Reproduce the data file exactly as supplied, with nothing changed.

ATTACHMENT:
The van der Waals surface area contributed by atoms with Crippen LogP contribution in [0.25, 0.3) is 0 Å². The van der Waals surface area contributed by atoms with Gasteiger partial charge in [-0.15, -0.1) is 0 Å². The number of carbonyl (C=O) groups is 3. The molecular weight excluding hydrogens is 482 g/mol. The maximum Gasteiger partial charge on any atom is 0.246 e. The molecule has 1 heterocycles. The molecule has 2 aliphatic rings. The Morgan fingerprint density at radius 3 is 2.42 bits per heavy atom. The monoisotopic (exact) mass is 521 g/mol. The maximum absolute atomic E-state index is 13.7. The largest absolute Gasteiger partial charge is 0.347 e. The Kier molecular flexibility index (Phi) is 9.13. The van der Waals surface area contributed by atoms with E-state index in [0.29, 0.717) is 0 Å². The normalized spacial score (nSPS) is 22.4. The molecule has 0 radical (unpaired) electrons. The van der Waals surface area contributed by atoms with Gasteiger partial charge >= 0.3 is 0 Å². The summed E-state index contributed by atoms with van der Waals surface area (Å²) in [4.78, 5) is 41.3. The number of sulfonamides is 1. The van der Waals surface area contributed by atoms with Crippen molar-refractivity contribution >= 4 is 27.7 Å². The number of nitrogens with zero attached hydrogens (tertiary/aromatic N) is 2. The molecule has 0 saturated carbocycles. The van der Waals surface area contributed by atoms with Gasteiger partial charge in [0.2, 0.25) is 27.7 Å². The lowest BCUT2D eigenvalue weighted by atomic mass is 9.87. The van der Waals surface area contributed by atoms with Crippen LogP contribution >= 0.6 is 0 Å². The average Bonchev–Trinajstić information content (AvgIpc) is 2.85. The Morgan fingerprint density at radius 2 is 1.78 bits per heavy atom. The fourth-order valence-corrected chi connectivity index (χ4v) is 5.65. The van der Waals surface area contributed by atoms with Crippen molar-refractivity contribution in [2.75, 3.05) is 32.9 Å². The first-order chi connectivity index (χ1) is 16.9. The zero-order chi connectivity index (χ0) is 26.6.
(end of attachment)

The van der Waals surface area contributed by atoms with Crippen LogP contribution in [0.25, 0.3) is 0 Å². The van der Waals surface area contributed by atoms with Gasteiger partial charge in [-0.15, -0.1) is 0 Å². The number of carbonyl (C=O) groups is 3. The molecular weight excluding hydrogens is 482 g/mol. The maximum Gasteiger partial charge on any atom is 0.246 e. The molecule has 1 heterocycles. The molecule has 2 aliphatic rings. The Morgan fingerprint density at radius 3 is 2.42 bits per heavy atom. The monoisotopic (exact) mass is 521 g/mol. The maximum absolute atomic E-state index is 13.7. The largest absolute Gasteiger partial charge is 0.347 e. The Kier molecular flexibility index (Phi) is 9.13. The van der Waals surface area contributed by atoms with E-state index in [0.29, 0.717) is 0 Å². The normalized spacial score (nSPS) is 22.4. The molecule has 0 radical (unpaired) electrons. The van der Waals surface area contributed by atoms with Gasteiger partial charge >= 0.3 is 0 Å². The summed E-state index contributed by atoms with van der Waals surface area (Å²) in [4.78, 5) is 41.3. The number of sulfonamides is 1. The van der Waals surface area contributed by atoms with Crippen molar-refractivity contribution >= 4 is 27.7 Å². The number of nitrogens with zero attached hydrogens (tertiary/aromatic N) is 2. The molecule has 0 saturated carbocycles. The van der Waals surface area contributed by atoms with Gasteiger partial charge in [0.2, 0.25) is 27.7 Å². The lowest BCUT2D eigenvalue weighted by atomic mass is 9.87. The van der Waals surface area contributed by atoms with Crippen LogP contribution >= 0.6 is 0 Å². The average Bonchev–Trinajstić information content (AvgIpc) is 2.85. The Morgan fingerprint density at radius 2 is 1.78 bits per heavy atom. The fourth-order valence-corrected chi connectivity index (χ4v) is 5.65. The van der Waals surface area contributed by atoms with Crippen molar-refractivity contribution in [2.75, 3.05) is 32.9 Å². The first-order chi connectivity index (χ1) is 16.9. The zero-order chi connectivity index (χ0) is 26.6.